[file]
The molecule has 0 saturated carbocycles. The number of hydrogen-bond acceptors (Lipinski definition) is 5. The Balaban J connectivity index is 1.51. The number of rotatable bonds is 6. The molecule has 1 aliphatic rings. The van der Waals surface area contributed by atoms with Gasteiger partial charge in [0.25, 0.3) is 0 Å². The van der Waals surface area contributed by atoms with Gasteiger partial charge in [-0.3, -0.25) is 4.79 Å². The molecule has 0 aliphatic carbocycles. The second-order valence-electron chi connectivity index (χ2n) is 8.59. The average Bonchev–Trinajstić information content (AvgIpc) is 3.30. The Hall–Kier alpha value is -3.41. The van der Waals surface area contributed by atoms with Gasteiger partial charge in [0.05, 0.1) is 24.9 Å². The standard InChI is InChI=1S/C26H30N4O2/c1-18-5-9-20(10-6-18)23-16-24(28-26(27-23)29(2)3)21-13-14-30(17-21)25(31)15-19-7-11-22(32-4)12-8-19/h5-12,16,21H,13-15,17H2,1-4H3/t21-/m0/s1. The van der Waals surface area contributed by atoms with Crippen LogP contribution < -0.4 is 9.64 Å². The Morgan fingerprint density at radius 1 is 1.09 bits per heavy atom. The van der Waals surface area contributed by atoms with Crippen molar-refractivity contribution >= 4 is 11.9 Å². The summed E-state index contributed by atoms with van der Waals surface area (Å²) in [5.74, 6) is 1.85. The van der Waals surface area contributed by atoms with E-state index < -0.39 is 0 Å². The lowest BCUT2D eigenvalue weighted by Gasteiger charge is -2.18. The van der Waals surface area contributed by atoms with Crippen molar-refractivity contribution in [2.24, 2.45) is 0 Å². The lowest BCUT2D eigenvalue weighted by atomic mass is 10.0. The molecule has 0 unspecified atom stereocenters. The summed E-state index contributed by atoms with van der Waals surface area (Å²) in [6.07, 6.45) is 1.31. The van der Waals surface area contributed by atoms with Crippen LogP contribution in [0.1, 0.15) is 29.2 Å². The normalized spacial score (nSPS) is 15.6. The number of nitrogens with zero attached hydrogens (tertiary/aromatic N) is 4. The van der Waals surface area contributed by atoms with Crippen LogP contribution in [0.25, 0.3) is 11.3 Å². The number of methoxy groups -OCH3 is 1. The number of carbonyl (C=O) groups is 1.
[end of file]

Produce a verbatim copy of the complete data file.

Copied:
The molecule has 0 saturated carbocycles. The number of hydrogen-bond acceptors (Lipinski definition) is 5. The Balaban J connectivity index is 1.51. The number of rotatable bonds is 6. The molecule has 1 aliphatic rings. The van der Waals surface area contributed by atoms with Gasteiger partial charge in [0.25, 0.3) is 0 Å². The van der Waals surface area contributed by atoms with Gasteiger partial charge in [-0.3, -0.25) is 4.79 Å². The molecule has 0 aliphatic carbocycles. The second-order valence-electron chi connectivity index (χ2n) is 8.59. The average Bonchev–Trinajstić information content (AvgIpc) is 3.30. The Hall–Kier alpha value is -3.41. The van der Waals surface area contributed by atoms with Gasteiger partial charge in [0.05, 0.1) is 24.9 Å². The standard InChI is InChI=1S/C26H30N4O2/c1-18-5-9-20(10-6-18)23-16-24(28-26(27-23)29(2)3)21-13-14-30(17-21)25(31)15-19-7-11-22(32-4)12-8-19/h5-12,16,21H,13-15,17H2,1-4H3/t21-/m0/s1. The van der Waals surface area contributed by atoms with Crippen LogP contribution < -0.4 is 9.64 Å². The Morgan fingerprint density at radius 1 is 1.09 bits per heavy atom. The van der Waals surface area contributed by atoms with Crippen molar-refractivity contribution >= 4 is 11.9 Å². The summed E-state index contributed by atoms with van der Waals surface area (Å²) in [5.74, 6) is 1.85. The van der Waals surface area contributed by atoms with E-state index < -0.39 is 0 Å². The lowest BCUT2D eigenvalue weighted by Gasteiger charge is -2.18. The van der Waals surface area contributed by atoms with Crippen molar-refractivity contribution in [2.24, 2.45) is 0 Å². The lowest BCUT2D eigenvalue weighted by atomic mass is 10.0. The molecule has 0 unspecified atom stereocenters. The summed E-state index contributed by atoms with van der Waals surface area (Å²) in [6.07, 6.45) is 1.31. The van der Waals surface area contributed by atoms with Crippen LogP contribution in [0.1, 0.15) is 29.2 Å². The normalized spacial score (nSPS) is 15.6. The number of nitrogens with zero attached hydrogens (tertiary/aromatic N) is 4. The van der Waals surface area contributed by atoms with Crippen LogP contribution in [0.25, 0.3) is 11.3 Å². The number of methoxy groups -OCH3 is 1. The number of carbonyl (C=O) groups is 1.